What is the one thing that makes you the angriest?

Watching Ray Rice hit his future wife? The passing of Obamacare? How Michael Brown was killed? The definition of “discipline” according to Adrian Peterson? Or how the world has handled the Ebola crisis?

For me, it’s something less controversial and less obvious: a sugary, sweetened beverage.

The image of a crisp can of Coke, glistening in the sun, being provocatively sipped by Sophia Vergara, makes me lose sleep at night. Why? Because sugary, sweetened beverages are slowly killing millions of children.


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Place a group of obese children in an elevator and watch the surveillance camera. They will stand there, and you will yawn because nothing’s happening. Unlike the footage of Ray Rice hitting his fiancée, this will never go viral or cause public outrage.

But the violence this camera doesn’t capture is the war being raged on the inside. Small arteries are being destroyed, cells are being inflamed with cytokines, and these kids’ blood pressure and blood sugar levels are rising.

That can of Coke is setting them up for a lifetime of physical ailments, including heart disease, stroke, diabetes, and early death.

Repercussions of childhood obesity are not limited to the physical. They also include depression, anxiety, low self-esteem, and substance abuse. Interestingly, these are the same psychological stressors with which women and children who are abused suffer.

When Ray Rice hits his future wife and Adrian Peterson “disciplines” his son, the world is horrified. When a mom buys her 5 year old a 16-oz sugary beverage, because it’s cheap and advertising says so, the world ignores it.

Is there a difference?

They all cause harm. They’re all public health issues. But only 3 of them are trending on Twitter, receiving social media attention, and actively enraging the public.

As a medical resident, I saw the effects of sugary, sweetened beverage consumption every day. In 2012, I attempted to address it head on.

I helped create Massachusetts House Bill 1697: An Act to Reduce Childhood Obesity by Removing the State Subsidy for Sugared Sweetened Beverages and Candy. This bill was simple. In the state of Massachusetts, sugary, sweetened beverages are considered essential, thus not taxed. Ironically, toothpaste is taxed, which per the law’s reasoning is not essential.

The goal of House Bill 1697 was to lift the tax exemption on soda. During my testimony in favor of the bill, I asked the chairman, “How can we hope to create a culture of change when the message given is that sugary, sweetened beverages are essential to our health?”

Defeat.

I was told the current political climate would not support lifting the tax exemption. The advice: try again another year. The following year, with the help of the Boston Foundation, a colleague and I launched “The No Soda Rx” campaign. We distributed hundreds of “No Soda” prescription pads to pediatricians around Massachusetts.

We also presented state politicians with medical testimony of obese patients with early and avoidable type 2 diabetes and the statistic that 1 out of every 3 children is overweight or obese.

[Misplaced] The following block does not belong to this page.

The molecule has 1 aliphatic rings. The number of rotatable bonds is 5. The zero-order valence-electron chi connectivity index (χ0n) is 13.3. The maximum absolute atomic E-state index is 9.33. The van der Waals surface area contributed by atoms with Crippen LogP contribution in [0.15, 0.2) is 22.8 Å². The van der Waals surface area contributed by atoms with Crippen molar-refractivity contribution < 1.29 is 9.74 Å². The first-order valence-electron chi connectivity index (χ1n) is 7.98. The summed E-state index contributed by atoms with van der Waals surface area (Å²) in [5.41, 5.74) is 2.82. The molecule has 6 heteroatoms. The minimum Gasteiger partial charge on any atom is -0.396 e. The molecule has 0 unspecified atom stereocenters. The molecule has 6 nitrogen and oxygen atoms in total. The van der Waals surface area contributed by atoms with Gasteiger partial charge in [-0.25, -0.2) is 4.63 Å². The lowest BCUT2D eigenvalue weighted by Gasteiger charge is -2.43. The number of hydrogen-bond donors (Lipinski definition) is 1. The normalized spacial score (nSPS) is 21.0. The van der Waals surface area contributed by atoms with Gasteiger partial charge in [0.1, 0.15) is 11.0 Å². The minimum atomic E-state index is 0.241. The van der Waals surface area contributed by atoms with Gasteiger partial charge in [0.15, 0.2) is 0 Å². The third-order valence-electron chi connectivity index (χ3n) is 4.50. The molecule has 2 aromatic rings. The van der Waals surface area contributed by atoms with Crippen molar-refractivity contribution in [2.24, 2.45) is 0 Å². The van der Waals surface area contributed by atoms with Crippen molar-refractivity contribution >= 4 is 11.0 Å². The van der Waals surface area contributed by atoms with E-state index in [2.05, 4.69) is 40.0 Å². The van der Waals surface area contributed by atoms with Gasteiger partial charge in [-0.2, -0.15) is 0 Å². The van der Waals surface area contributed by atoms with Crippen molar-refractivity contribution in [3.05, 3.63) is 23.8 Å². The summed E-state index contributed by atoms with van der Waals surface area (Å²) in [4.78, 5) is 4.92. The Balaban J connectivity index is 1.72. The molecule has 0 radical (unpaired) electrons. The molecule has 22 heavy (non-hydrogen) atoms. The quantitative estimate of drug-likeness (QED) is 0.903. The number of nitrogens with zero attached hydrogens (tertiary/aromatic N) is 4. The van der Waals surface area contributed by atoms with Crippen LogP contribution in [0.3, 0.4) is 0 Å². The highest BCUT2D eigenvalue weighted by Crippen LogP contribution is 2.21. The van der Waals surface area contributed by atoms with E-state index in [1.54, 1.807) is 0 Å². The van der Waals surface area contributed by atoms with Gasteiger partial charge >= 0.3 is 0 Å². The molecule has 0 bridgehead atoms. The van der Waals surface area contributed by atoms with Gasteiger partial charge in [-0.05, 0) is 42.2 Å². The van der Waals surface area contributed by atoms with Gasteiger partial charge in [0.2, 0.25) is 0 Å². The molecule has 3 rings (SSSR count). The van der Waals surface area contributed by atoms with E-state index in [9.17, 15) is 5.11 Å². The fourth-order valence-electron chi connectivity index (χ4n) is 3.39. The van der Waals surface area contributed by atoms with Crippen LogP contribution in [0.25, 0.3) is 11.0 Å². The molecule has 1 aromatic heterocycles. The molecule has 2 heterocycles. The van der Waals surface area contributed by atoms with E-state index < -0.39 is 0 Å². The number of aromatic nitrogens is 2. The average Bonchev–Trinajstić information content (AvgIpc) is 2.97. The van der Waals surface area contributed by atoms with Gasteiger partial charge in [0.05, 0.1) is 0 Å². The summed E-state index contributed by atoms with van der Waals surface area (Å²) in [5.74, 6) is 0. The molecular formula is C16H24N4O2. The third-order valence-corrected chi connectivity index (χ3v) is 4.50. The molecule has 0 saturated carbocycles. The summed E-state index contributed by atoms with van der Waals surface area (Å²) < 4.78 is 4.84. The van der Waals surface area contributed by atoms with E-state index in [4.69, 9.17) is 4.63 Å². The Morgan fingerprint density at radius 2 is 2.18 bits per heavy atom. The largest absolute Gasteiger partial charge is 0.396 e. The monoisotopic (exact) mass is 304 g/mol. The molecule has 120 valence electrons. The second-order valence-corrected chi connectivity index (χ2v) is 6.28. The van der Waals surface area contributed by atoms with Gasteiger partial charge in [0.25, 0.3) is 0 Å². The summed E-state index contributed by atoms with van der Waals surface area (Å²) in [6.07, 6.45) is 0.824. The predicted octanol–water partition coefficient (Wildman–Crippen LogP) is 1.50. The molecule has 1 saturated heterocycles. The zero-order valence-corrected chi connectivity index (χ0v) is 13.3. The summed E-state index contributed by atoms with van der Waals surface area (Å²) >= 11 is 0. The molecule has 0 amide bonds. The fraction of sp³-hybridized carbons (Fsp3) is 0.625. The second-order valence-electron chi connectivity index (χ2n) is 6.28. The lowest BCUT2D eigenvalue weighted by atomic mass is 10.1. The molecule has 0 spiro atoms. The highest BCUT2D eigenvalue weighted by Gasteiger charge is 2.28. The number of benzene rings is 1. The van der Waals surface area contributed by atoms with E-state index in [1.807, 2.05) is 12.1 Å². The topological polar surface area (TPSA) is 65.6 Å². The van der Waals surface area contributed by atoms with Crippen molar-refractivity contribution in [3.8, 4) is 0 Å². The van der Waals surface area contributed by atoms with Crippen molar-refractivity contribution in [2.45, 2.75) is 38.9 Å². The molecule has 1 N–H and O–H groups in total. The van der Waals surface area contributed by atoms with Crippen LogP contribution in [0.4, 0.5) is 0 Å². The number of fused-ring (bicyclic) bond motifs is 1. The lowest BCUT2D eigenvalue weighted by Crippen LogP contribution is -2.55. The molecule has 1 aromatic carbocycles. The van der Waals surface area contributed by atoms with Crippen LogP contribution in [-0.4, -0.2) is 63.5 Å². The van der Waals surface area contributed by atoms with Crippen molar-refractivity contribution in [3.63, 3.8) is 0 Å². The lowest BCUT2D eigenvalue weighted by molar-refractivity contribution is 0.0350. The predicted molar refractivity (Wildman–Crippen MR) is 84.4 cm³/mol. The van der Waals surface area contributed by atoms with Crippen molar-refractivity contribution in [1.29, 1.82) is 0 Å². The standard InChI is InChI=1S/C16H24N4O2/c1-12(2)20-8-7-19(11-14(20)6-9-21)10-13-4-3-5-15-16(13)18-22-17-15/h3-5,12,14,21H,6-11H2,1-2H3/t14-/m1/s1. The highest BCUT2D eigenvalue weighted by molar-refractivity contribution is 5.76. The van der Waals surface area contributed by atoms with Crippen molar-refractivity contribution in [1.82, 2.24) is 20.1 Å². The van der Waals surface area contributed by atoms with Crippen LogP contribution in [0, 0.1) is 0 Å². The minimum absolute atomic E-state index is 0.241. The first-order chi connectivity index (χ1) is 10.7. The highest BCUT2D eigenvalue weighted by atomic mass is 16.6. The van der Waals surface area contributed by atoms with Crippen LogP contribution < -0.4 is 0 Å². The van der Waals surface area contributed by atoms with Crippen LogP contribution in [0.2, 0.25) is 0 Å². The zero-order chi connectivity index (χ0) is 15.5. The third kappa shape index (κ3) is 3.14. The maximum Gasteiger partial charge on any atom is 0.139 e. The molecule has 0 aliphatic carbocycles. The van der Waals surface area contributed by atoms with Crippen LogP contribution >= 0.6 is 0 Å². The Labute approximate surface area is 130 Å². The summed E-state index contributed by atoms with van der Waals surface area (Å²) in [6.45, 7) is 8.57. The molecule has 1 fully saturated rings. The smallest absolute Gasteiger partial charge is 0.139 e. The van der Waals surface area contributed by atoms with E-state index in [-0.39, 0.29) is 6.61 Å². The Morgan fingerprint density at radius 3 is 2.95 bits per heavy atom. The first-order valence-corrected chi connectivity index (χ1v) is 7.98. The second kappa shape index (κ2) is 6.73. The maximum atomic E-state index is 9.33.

In 2013, House Bill 2634 was introduced. Again, it aimed to eliminate the tax exemption on sugary, sweetened beverages. This time, the new funds raised by removing the sugary, sweetened beverage tax exemption would be directed to a prevention and wellness trust for the state. Once more I testified, citing a new report from UNICEF comparing the health of children in the richest countries. That report shows the US as one of the richest countries in the world with the unhealthiest children.

We stood before the Joint Committee of Revenue and presented the economic data. In 2010, the American Journal of Public Health published a study that looked at consumption rates of food related to price elasticity. The researchers found that soft drinks and juices are the most responsive to price changes. Raising the price of soft drinks by just 10% would decrease consumption by at least 10%. Decreasing consumption in Massachusetts by 10% would equal almost $4 million in savings.

When I realized this economic argument was boring the Revenue Committee (one member actually yawned), I pleaded: “This is not a drastic proposal. This is removing preferred tax status from products that have no nutritional value and have a proven link to rising youth obesity. Removing this preferred tax status is the least we can do to change consumption patterns to help improve the health of our nation’s children.”

Again, defeat.

Most doctors are in favor of passing this law to better public health. What was our campaign missing to pass this law?

Public outcry.

Twelve million children in America are unknowing victims of sugary, sweetened beverages. Not only do these children not understand how their consumption is destroying their health, but media and top-tier marketing campaigns only reinforce this deadly habit.

So, as hashtags like #WhyILeft, #MichaelBrown, and #AdrianPeterson trend, take a moment to remember that a deadly situation is occurring within the bodies of 1 out of every 3 American children. Try as I might, I can’t get the government to act or social media to create a storm.

And that makes me angry.